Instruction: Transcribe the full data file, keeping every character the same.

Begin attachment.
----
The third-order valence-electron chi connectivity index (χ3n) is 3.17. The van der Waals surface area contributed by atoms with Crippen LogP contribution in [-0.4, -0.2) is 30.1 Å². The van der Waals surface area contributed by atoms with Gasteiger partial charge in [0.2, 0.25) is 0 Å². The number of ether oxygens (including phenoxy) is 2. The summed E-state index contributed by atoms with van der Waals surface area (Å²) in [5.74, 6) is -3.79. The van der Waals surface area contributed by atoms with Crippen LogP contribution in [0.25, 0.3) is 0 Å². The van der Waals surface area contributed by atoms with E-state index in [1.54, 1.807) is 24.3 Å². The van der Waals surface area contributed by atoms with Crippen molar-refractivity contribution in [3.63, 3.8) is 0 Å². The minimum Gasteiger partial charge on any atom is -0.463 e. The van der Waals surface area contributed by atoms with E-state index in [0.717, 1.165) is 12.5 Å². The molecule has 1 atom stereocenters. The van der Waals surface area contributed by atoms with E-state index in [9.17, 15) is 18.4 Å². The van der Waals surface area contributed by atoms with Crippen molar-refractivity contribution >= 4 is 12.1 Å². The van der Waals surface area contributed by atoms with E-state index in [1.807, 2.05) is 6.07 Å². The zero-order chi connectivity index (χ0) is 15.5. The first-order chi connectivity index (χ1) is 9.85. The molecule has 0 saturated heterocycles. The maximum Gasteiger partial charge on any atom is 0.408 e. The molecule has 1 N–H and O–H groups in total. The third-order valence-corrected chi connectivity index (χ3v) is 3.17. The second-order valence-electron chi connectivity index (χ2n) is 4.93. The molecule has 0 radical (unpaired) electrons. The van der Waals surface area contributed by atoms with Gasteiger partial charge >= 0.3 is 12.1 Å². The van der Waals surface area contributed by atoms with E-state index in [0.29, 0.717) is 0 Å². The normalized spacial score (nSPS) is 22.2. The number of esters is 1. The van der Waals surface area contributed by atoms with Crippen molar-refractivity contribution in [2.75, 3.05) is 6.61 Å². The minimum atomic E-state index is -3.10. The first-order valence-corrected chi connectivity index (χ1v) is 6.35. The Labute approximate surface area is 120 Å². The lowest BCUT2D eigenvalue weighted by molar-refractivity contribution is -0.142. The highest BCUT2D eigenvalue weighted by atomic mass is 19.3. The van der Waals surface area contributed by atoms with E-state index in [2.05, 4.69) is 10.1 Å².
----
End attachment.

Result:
The third-order valence-electron chi connectivity index (χ3n) is 3.17. The van der Waals surface area contributed by atoms with Crippen LogP contribution in [-0.4, -0.2) is 30.1 Å². The van der Waals surface area contributed by atoms with Gasteiger partial charge in [0.2, 0.25) is 0 Å². The number of ether oxygens (including phenoxy) is 2. The summed E-state index contributed by atoms with van der Waals surface area (Å²) in [5.74, 6) is -3.79. The van der Waals surface area contributed by atoms with Crippen LogP contribution in [0.25, 0.3) is 0 Å². The van der Waals surface area contributed by atoms with E-state index in [1.54, 1.807) is 24.3 Å². The van der Waals surface area contributed by atoms with Crippen molar-refractivity contribution in [3.63, 3.8) is 0 Å². The minimum Gasteiger partial charge on any atom is -0.463 e. The van der Waals surface area contributed by atoms with E-state index in [0.717, 1.165) is 12.5 Å². The molecule has 1 atom stereocenters. The van der Waals surface area contributed by atoms with E-state index in [9.17, 15) is 18.4 Å². The van der Waals surface area contributed by atoms with Crippen molar-refractivity contribution >= 4 is 12.1 Å². The van der Waals surface area contributed by atoms with E-state index in [1.807, 2.05) is 6.07 Å². The zero-order chi connectivity index (χ0) is 15.5. The first-order chi connectivity index (χ1) is 9.85. The molecule has 0 saturated heterocycles. The maximum Gasteiger partial charge on any atom is 0.408 e. The molecule has 1 N–H and O–H groups in total. The third-order valence-corrected chi connectivity index (χ3v) is 3.17. The second-order valence-electron chi connectivity index (χ2n) is 4.93. The molecule has 0 radical (unpaired) electrons. The van der Waals surface area contributed by atoms with Gasteiger partial charge >= 0.3 is 12.1 Å². The van der Waals surface area contributed by atoms with E-state index in [0.29, 0.717) is 0 Å². The normalized spacial score (nSPS) is 22.2. The number of esters is 1. The van der Waals surface area contributed by atoms with Crippen molar-refractivity contribution in [2.75, 3.05) is 6.61 Å². The minimum atomic E-state index is -3.10. The first-order valence-corrected chi connectivity index (χ1v) is 6.35. The Labute approximate surface area is 120 Å². The lowest BCUT2D eigenvalue weighted by molar-refractivity contribution is -0.142. The highest BCUT2D eigenvalue weighted by atomic mass is 19.3. The van der Waals surface area contributed by atoms with E-state index in [2.05, 4.69) is 10.1 Å².